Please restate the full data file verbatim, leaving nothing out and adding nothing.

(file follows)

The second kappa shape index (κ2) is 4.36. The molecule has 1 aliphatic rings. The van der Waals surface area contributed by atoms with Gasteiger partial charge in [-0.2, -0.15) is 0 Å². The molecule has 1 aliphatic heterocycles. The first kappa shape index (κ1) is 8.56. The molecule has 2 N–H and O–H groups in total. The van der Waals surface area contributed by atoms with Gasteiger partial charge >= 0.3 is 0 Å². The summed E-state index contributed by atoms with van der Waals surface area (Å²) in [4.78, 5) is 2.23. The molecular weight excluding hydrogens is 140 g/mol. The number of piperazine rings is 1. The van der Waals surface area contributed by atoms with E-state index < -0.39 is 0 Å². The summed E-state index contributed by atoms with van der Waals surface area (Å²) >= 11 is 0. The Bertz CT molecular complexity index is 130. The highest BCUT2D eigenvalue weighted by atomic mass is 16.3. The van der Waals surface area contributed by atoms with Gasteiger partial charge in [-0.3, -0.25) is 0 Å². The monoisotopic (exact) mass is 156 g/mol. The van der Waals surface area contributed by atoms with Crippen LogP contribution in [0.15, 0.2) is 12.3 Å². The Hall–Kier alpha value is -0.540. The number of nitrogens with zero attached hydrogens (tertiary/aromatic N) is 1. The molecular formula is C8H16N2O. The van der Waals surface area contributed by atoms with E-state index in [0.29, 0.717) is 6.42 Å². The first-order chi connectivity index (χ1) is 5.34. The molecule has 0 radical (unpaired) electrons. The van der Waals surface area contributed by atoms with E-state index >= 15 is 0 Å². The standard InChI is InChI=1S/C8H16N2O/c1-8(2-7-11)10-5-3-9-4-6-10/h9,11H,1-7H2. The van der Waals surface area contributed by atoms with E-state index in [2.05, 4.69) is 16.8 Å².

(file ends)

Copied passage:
The second kappa shape index (κ2) is 4.36. The molecule has 1 aliphatic rings. The van der Waals surface area contributed by atoms with Gasteiger partial charge in [-0.2, -0.15) is 0 Å². The molecule has 1 aliphatic heterocycles. The first kappa shape index (κ1) is 8.56. The molecule has 2 N–H and O–H groups in total. The van der Waals surface area contributed by atoms with Gasteiger partial charge >= 0.3 is 0 Å². The summed E-state index contributed by atoms with van der Waals surface area (Å²) in [4.78, 5) is 2.23. The molecular weight excluding hydrogens is 140 g/mol. The number of piperazine rings is 1. The van der Waals surface area contributed by atoms with E-state index < -0.39 is 0 Å². The summed E-state index contributed by atoms with van der Waals surface area (Å²) >= 11 is 0. The Bertz CT molecular complexity index is 130. The highest BCUT2D eigenvalue weighted by atomic mass is 16.3. The van der Waals surface area contributed by atoms with Gasteiger partial charge in [-0.3, -0.25) is 0 Å². The monoisotopic (exact) mass is 156 g/mol. The van der Waals surface area contributed by atoms with Crippen LogP contribution in [0.15, 0.2) is 12.3 Å². The Hall–Kier alpha value is -0.540. The number of nitrogens with zero attached hydrogens (tertiary/aromatic N) is 1. The molecular formula is C8H16N2O. The van der Waals surface area contributed by atoms with E-state index in [0.29, 0.717) is 6.42 Å². The first-order chi connectivity index (χ1) is 5.34. The molecule has 0 radical (unpaired) electrons. The van der Waals surface area contributed by atoms with E-state index >= 15 is 0 Å². The standard InChI is InChI=1S/C8H16N2O/c1-8(2-7-11)10-5-3-9-4-6-10/h9,11H,1-7H2. The van der Waals surface area contributed by atoms with E-state index in [2.05, 4.69) is 16.8 Å².